I’m writing this little post just to inform people about my creative process since clients often contact me, asking about interior house layout ideas and sketches.
But what does this entail? Let me explain through a particular assignment I received and completed.
A project for a couple of young owners, working in the city of London, who bought a 120 sqm flat in Eaton Street, Belgravia, London, with its own beautiful garden. Having decided to renovate their flat, the couple contacted me, asking for a unique interior layout: something that would charmingly blend classical taste and a modern atmosphere.
As a starting point, I had, of course, the original space, with a classical appearance, based on principles of symmetry and hierarchy.
The flat’s five windows are situated to the north-facing view, providing lighting that is consistent throughout the day. The owners wanted to maintain the existing spatial relationship between most of the rooms, as well as the sources of sunlight and fresh air.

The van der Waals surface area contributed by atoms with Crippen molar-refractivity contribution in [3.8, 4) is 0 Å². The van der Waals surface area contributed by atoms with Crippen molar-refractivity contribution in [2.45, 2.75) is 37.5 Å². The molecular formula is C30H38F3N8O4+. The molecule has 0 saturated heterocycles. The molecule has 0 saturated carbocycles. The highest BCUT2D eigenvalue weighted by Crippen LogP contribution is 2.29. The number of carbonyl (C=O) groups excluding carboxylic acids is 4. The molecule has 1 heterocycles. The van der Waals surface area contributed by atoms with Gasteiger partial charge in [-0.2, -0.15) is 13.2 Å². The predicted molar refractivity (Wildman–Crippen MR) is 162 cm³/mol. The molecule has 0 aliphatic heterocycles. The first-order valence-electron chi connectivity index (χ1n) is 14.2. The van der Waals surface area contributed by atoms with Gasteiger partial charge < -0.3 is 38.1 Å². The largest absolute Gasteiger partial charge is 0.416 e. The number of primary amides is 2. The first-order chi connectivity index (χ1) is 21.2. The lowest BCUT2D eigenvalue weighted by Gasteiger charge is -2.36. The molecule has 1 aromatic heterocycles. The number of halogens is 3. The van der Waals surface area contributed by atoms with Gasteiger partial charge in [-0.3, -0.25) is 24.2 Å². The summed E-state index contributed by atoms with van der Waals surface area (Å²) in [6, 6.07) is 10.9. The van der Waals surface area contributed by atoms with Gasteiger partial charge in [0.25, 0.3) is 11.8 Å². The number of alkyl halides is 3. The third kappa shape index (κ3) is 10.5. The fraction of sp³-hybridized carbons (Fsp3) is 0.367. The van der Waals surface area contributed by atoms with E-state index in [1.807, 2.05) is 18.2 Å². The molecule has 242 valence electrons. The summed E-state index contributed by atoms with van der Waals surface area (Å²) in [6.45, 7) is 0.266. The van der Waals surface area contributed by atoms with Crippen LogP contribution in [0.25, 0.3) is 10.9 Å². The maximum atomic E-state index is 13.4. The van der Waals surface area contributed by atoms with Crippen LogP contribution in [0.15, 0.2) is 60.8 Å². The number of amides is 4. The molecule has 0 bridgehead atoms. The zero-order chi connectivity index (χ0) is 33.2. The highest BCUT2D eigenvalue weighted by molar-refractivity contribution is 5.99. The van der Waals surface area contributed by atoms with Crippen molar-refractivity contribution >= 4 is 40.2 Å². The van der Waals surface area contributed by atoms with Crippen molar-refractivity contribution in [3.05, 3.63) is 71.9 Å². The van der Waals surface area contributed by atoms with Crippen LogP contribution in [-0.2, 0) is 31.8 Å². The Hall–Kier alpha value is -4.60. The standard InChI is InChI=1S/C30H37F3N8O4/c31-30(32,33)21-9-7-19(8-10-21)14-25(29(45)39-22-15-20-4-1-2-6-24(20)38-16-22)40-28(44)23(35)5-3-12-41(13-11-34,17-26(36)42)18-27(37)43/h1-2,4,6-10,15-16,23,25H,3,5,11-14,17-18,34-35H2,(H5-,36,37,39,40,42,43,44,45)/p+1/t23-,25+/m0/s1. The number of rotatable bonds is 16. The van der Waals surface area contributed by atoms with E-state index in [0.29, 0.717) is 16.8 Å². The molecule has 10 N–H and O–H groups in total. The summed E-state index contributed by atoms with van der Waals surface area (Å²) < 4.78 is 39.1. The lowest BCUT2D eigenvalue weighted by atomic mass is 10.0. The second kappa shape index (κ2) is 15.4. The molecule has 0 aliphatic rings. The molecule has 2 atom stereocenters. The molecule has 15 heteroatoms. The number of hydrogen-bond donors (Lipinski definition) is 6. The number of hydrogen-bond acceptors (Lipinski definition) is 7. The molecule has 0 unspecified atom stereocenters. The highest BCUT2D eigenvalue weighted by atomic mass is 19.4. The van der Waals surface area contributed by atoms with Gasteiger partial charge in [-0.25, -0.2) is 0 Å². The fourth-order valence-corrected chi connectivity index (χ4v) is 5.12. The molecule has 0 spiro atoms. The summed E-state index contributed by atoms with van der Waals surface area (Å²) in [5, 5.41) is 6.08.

I usually design and submit a few layouts (two in this case). I wanted the couple to understand, through the plans, just how much the flat could change with different designs while keeping proper proportions, whether grand or modest. (The following 3 drawings give an idea of how their apartment could be turned into entirely different spaces.)
My first rule is to always get the space right first.
I also wanted to keep the initial design proposals elegant and straightforward so that the layout the couple liked best could be readjusted flexibly. Adjustments and additions to plans are based on the layout the clients picked and their comments, as these give me a more concrete sense of their tastes.
Once these principal limits were set, it was time to think about creating the atmosphere your clients asked for.
What I needed was to highlight for this type of house is glamour, comfort, harmony. Add little touches here and there to reflect not only the lifestyle of the owners but how they wanted to think of themselves and how they wanted to be seen.
The way clients want to think of themselves is precisely the most crucial element that needs to be conveyed through the objects, the colors, the arrangement of furniture, lights, and space. It is this vision that makes each interior unique and needs to be carefully cultivated and expressed.